Turkey’s Christian history dates to the first century. The city of Antioch was the place where followers of Jesus were called “Christians” for the first time, as well as being the site of one of the earliest and oldest surviving churches, established by the apostle Peter. Much of present-day Turkey, originally part of the Byzantine Empire, was once Christian. Today, Christians number approximately 250,000 – less than 0 .4 percent of Turkey’s population.
The Ottoman Turkish government oversaw the first genocide of the last century, in which 1.5 million Armenians, Assyrians, and Greeks were killed through systematic, coordinated government action. (See Armenia and the Armenian Genocide, herein.)
Under the 1982 constitution, the state has pervasive control over religion and denies full legal status to all religious communities. Religious communities in Turkey face restrictions on their rights to own and maintain property, to train clergy, and to offer religious education. Minor successes in expanding property rights and freedom for religious dress have been achieved under the new constitution but have been subsequently eroded. These setbacks suggest that the lack of progress on longstanding religious restrictions is due to an absence of political and cultural will, rather than merely structural impediments.
The Turkish government continues to interfere in the administration of the Greek Orthodox Church’s Holy Synod as well as with the Armenian Patriarchate, including the selection of leadership and members. While the government has continued to train Sunni Muslim clerics and fund the construction of Sunni mosques, it has restricted the land use and administration of Christian communities. Christians are not allowed to train clergy in the country. The Greek Orthodox Theological School of Halki Seminary has been closed since 1971.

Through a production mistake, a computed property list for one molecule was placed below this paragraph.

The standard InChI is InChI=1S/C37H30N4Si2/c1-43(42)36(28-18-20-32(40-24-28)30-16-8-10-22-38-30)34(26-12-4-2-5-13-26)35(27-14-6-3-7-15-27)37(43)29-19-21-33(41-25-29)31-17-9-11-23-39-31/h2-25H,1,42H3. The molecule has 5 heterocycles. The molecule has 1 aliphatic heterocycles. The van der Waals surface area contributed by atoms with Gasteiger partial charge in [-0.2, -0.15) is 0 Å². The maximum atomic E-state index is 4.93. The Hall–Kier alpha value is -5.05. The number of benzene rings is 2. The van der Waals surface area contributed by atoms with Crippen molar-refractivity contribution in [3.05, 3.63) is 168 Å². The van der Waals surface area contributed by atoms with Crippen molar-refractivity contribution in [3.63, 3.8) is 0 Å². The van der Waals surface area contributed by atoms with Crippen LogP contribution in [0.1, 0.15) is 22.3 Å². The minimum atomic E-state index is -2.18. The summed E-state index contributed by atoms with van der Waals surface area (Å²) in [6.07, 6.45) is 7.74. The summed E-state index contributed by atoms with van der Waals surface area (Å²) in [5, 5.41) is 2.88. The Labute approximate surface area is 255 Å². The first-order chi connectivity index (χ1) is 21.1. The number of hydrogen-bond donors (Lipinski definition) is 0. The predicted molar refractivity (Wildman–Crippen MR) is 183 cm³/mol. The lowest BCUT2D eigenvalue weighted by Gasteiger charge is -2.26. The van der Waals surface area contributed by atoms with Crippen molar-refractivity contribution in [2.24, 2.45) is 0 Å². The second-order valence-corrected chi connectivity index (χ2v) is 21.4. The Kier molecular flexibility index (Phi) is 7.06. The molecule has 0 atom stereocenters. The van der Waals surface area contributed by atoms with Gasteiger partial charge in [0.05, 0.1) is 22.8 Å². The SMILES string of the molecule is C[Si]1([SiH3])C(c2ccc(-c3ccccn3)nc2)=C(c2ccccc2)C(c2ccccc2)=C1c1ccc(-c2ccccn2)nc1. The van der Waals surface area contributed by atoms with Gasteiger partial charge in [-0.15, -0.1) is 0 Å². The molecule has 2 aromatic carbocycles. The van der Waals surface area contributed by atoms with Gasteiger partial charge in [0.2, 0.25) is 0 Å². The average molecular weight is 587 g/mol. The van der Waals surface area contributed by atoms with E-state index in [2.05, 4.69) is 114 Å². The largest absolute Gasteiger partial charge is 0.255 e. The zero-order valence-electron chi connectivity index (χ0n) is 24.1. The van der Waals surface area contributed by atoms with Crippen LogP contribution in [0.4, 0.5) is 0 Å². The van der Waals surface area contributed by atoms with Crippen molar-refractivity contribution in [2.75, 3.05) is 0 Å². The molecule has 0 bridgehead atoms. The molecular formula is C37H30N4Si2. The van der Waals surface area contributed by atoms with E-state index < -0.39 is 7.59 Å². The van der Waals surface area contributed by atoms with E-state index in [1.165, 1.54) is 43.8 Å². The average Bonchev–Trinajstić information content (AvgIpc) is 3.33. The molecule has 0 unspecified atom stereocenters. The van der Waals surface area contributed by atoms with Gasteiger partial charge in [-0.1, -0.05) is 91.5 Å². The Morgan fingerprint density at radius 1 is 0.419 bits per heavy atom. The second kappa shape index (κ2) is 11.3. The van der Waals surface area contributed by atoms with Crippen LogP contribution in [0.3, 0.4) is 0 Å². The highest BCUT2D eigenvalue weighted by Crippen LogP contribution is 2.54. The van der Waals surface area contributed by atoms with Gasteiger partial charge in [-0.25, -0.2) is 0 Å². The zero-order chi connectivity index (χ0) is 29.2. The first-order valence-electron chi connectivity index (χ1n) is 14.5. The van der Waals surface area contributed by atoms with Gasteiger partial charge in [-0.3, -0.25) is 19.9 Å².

Many Christian properties that have been seized by the Turkish government have yet to be returned to Christian communities, despite the government’s 2011 decree, which established a process for the return of, or compensation for, properties.
In order to protect and preserve the ancient Christian community in Turkey, the U.S. government, at the highest levels, should continue to emphasize the importance of their presence in Turkey and in the region.
- Work toward equitable, constructive, stable, and durable Armenian-Turkish relations based upon the Republic of Turkey’s full acknowledgment of the facts and ongoing consequences of the Armenian Genocide, and a fair, just, and comprehensive international resolution of this crime against humanity.
- Pressure Turkey to fulfill private and publicly stated promises that the Greek Orthodox Halki Seminary will be reopened and permit other religious communities to open and operate seminaries.
- Require Turkey to permit religious communities to select and appoint their leadership in accordance with their internal guidelines and beliefs.